A judgement of the Supreme Court (SC), dated 6 September 2022, in the case of Rainbow Papers Ltd, opens a new chapter with regard to consideration of the claims of the sovereign with regard to tax dues under the provisions of the Insolvency and Bankruptcy Code (IBC), 2016.
The Court reversed the decision of the National Company Law Appellate Tribunal (NCLAT) which held that the tax dues under the Gujarat value added tax (VAT) proceedings would not constitute a secured debt under the IBC law. Incidentally, NCLAT also held that the claims were not preferred within the due time and were not to be considered.
While the aspect with regard to admission of a belated claim is more a matter of procedure, the focus of this article is on the issue whether the tax dues are in the nature of a secured debt.
Section 5(21) of the Code defines an operational debt as
“operational debt” means a claim in respect of the provision of goods or services including employment or a debt in respect of the payment of dues arising under any law for the time being in force and payable to the Central Government, any State Government or any local authority;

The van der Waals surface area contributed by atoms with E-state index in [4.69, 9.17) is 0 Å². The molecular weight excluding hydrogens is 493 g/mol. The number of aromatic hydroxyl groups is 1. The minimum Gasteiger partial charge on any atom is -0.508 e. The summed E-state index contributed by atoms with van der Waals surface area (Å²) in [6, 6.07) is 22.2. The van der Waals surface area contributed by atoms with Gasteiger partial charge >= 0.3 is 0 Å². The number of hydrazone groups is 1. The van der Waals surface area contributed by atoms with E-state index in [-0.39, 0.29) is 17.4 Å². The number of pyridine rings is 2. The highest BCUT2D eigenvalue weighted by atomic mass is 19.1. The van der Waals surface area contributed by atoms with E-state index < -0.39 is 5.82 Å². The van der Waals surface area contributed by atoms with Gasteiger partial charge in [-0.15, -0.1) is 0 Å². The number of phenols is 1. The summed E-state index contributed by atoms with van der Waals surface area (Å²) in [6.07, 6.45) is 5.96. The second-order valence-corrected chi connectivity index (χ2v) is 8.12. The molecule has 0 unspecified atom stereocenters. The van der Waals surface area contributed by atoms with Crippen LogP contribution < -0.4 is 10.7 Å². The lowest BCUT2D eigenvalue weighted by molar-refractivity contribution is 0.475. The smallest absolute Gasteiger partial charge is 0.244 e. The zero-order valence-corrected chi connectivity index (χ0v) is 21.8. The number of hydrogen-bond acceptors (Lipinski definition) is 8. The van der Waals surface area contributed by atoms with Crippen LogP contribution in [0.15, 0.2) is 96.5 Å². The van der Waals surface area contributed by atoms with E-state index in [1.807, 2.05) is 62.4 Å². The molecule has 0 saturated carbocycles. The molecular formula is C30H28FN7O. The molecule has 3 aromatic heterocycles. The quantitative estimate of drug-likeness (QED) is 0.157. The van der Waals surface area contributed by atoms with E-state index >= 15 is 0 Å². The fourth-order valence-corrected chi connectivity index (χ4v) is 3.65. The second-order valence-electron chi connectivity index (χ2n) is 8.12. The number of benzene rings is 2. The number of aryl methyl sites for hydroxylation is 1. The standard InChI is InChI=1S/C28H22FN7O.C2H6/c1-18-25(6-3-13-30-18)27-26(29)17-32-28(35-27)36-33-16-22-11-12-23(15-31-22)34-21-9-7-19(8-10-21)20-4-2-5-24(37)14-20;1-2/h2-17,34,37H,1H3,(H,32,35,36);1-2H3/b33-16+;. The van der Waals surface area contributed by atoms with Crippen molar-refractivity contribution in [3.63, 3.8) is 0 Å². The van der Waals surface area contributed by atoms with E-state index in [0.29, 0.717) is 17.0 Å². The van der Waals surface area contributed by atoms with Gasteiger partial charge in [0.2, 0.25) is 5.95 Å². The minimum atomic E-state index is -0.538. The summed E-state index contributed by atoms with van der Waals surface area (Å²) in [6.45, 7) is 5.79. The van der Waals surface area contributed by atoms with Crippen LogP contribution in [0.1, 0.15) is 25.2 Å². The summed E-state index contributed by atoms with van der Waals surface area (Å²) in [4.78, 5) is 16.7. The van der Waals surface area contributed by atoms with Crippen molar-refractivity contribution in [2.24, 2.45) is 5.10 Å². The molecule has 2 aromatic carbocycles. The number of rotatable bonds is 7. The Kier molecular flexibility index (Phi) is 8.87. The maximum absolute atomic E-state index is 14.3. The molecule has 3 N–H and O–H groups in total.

Section 3(30) defines a secured creditor as a creditor in whose favour a security interest is created.
Security interest is defined under clause 31 “as a right, title or interest or a claim to property, created in favour of, or provided for a secured creditor by a transaction which secures payment or performance of an obligation and includes mortgage, charge, hypothecation, assignment and encumbrance or any other agreement or arrangement securing payment or performance of any obligation of any person. Provided, that security shall not include a performance guarantee.”
The argument of the Gujarat tax authority was that, under the relevant VAT law, the dues were secured on the assets of the taxpayer and the said Section 58 of the VAT law should be read into the IBC and, hence, its claim as secured creditor was statutorily established.